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The largest gift in the history of the University of Minnesota Medical School's Duluth campus will be used to establish a Native American Center of Excellence, school officials announced Wednesday. The cash gift of $10 million, to be paid over five years, comes from an anonymous donor from Minnesota who recently learned of his own Native American roots, said Dr. Paula Termuhlen, dean of the school's Duluth campus. It comes with virtually no strings attached.
John Silewski had a farm near Grafton, N.D., where he raised birds, especially pheasants and peacocks. But Silewski left the farm almost a year ago, said his daughter, Brittney Hanson of Duluth, and at age 60 he likely will never see it again. He's living now in a memory care facility in Eau Claire, Wis., where one of his two sons has an organic farm. When he was 57, within months after he became a widower, Silewski was diagnosed with Alzheimer's disease, or more accurately dementia presenting as Alzheimer's.
The skinny on obesity The headline is that Minnesota's adult obesity rate climbed last year. In reality, it hasn't changed much. The state had a 27.8 percent obesity rate last year, compared with 26.1 percent in 2015 but almost identical to the 27.6 percent in 2014, according to Centers for Disease Control and Prevention data released last week.
• Memory loss that disrupts daily life • Challenges in planning or solving problems • Difficulty completing familiar tasks at home, at work or at leisure • Confusion with time or place • Trouble understanding visual images and spatial relationships • New problems with words in speaking or writing • Misplacing things and losing the ability to retrace steps • Decreased or poor judgment • Withdrawal from work or social activities • Changes in mood and personality Source: Alzheimer's Association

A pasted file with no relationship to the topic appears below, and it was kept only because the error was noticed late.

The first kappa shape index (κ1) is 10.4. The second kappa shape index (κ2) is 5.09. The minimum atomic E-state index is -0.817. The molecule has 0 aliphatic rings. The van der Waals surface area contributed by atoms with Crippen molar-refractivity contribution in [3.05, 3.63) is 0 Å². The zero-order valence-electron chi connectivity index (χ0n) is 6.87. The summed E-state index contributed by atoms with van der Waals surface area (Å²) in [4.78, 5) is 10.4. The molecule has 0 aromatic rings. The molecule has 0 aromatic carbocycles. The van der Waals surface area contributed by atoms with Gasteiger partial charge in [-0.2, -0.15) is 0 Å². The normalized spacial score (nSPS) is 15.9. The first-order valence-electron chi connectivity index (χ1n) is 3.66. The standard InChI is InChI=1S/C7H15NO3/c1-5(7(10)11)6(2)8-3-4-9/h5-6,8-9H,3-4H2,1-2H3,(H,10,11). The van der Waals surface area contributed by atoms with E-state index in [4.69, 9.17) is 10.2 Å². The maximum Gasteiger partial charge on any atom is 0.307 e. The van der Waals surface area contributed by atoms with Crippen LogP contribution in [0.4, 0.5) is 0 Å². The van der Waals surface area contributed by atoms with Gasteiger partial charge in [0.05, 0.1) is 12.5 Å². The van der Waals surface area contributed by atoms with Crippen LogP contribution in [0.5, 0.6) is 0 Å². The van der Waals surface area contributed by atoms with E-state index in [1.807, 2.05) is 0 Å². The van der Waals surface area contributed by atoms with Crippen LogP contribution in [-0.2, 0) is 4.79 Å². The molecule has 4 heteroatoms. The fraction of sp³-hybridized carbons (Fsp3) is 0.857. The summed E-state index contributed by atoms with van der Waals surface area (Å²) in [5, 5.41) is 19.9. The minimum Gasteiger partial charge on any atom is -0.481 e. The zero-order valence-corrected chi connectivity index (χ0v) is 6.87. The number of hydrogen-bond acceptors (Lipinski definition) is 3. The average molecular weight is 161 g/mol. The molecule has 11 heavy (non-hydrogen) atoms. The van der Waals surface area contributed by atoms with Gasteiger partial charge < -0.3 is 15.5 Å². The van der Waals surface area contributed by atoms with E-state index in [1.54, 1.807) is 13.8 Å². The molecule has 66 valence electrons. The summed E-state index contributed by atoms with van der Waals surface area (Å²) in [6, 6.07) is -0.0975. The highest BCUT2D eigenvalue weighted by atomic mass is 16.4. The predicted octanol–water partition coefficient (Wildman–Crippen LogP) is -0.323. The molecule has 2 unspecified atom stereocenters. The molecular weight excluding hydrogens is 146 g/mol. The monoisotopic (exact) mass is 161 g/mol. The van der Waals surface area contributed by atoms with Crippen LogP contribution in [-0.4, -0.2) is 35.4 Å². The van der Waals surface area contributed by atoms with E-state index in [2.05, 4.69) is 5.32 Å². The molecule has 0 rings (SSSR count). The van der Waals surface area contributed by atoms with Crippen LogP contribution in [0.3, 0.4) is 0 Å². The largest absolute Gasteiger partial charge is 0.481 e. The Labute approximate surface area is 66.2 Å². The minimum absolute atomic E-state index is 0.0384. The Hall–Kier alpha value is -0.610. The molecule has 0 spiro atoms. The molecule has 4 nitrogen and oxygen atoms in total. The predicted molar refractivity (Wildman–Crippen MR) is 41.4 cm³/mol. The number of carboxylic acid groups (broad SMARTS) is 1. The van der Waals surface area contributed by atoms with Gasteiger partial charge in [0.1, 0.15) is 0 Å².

TOFTE — Marc Davey produced family pictures. Judith Hazen came with a binder filled with mementos from a previous occasion. It was the sort of thing one might expect to see at a reunion of two people after more than 21 years apart — but with a difference. "Well I have to tell you, I don't remember what you looked like," Hazen told Davey.
The western Duluth property on which rezoning for a Kwik Trip was rejected earlier this year is up for Planning Commission action again — but in a different setting. At its Sept. 12 meeting, the commission will consider an amendment to its zoning map for a section of Duluth that abuts Proctor, north of U.S. Highway 2 and east of Boundary Avenue. If the commission approves the revised map, it would then go to the City Council for approval.
At 9Round, one of Duluth's newest fitness centers, even resting is active. "Active rest," Geoff Rich was explaining. "That's where our trainer —" As if on cue, he was interrupted by a commanding female voice: "WE'RE GOING TO DO WINDMILLS!" Rich continued: "Our trainer is going to call out a shared exercise, and then we're going to demonstrate it, and everybody does that together."
Walking to end Alzheimer's Teams still are forming for the Twin Ports Area Walk to End Alzheimer's, which will take place Sept. 9. This year's event combines two walks that formerly were held in Duluth and Superior, according to Jenna Herbig, Alzheimer's Association program manager in Duluth. More than 600 walks take place across the country, and last year the walks combined to raise more than $78 million. The goals for the Twin Ports walk this year are 1,000 walkers and $180,000 raised, Herbig said.
When school begins for Duluth East High School students next week, they'll have more streets where they can legally park their cars — but not as many as originally proposed to the Duluth City Council. The council on Monday unanimously agreed to an amendment proposed by 1st District Councilor Gary Anderson, then also unanimously approved a new and somewhat reduced East residential permit parking zone.
LaDonna Redmond, described as a food justice activist, said she used to go to conferences involving academicians, researchers and maybe a couple of farmers, "but not regular people who just ate." "So I got really bored with going to conferences," the Minneapolis woman said. The alternative Redmond developed is taking place in Duluth this weekend, as a small group of students and community members spends 20 hours talking about food and justice.